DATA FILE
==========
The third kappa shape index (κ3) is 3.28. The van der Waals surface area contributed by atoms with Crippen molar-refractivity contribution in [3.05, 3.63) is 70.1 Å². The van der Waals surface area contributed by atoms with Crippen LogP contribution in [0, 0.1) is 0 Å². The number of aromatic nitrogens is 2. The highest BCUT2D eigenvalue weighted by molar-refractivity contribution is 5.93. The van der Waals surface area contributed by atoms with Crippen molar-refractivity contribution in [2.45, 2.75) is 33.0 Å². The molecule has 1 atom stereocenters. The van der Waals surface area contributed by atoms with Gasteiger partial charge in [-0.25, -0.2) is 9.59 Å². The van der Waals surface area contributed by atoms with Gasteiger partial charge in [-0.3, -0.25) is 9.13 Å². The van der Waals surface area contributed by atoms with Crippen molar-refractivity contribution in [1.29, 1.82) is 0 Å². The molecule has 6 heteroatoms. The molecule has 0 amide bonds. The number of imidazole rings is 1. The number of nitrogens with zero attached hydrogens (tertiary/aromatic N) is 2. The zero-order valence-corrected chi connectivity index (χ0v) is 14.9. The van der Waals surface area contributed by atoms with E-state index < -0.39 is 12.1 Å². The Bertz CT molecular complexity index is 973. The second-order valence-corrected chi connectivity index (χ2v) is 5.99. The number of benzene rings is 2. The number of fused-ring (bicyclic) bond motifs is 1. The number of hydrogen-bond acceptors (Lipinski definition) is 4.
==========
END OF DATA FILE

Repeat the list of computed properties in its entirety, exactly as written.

The third kappa shape index (κ3) is 3.28. The van der Waals surface area contributed by atoms with Crippen molar-refractivity contribution in [3.05, 3.63) is 70.1 Å². The van der Waals surface area contributed by atoms with Crippen LogP contribution in [0, 0.1) is 0 Å². The number of aromatic nitrogens is 2. The highest BCUT2D eigenvalue weighted by molar-refractivity contribution is 5.93. The van der Waals surface area contributed by atoms with Crippen molar-refractivity contribution in [2.45, 2.75) is 33.0 Å². The molecule has 1 atom stereocenters. The van der Waals surface area contributed by atoms with Gasteiger partial charge in [-0.25, -0.2) is 9.59 Å². The van der Waals surface area contributed by atoms with Gasteiger partial charge in [-0.3, -0.25) is 9.13 Å². The van der Waals surface area contributed by atoms with Crippen molar-refractivity contribution in [1.29, 1.82) is 0 Å². The molecule has 6 heteroatoms. The molecule has 0 amide bonds. The number of imidazole rings is 1. The number of nitrogens with zero attached hydrogens (tertiary/aromatic N) is 2. The zero-order valence-corrected chi connectivity index (χ0v) is 14.9. The van der Waals surface area contributed by atoms with E-state index < -0.39 is 12.1 Å². The Bertz CT molecular complexity index is 973. The second-order valence-corrected chi connectivity index (χ2v) is 5.99. The number of benzene rings is 2. The number of fused-ring (bicyclic) bond motifs is 1. The number of hydrogen-bond acceptors (Lipinski definition) is 4.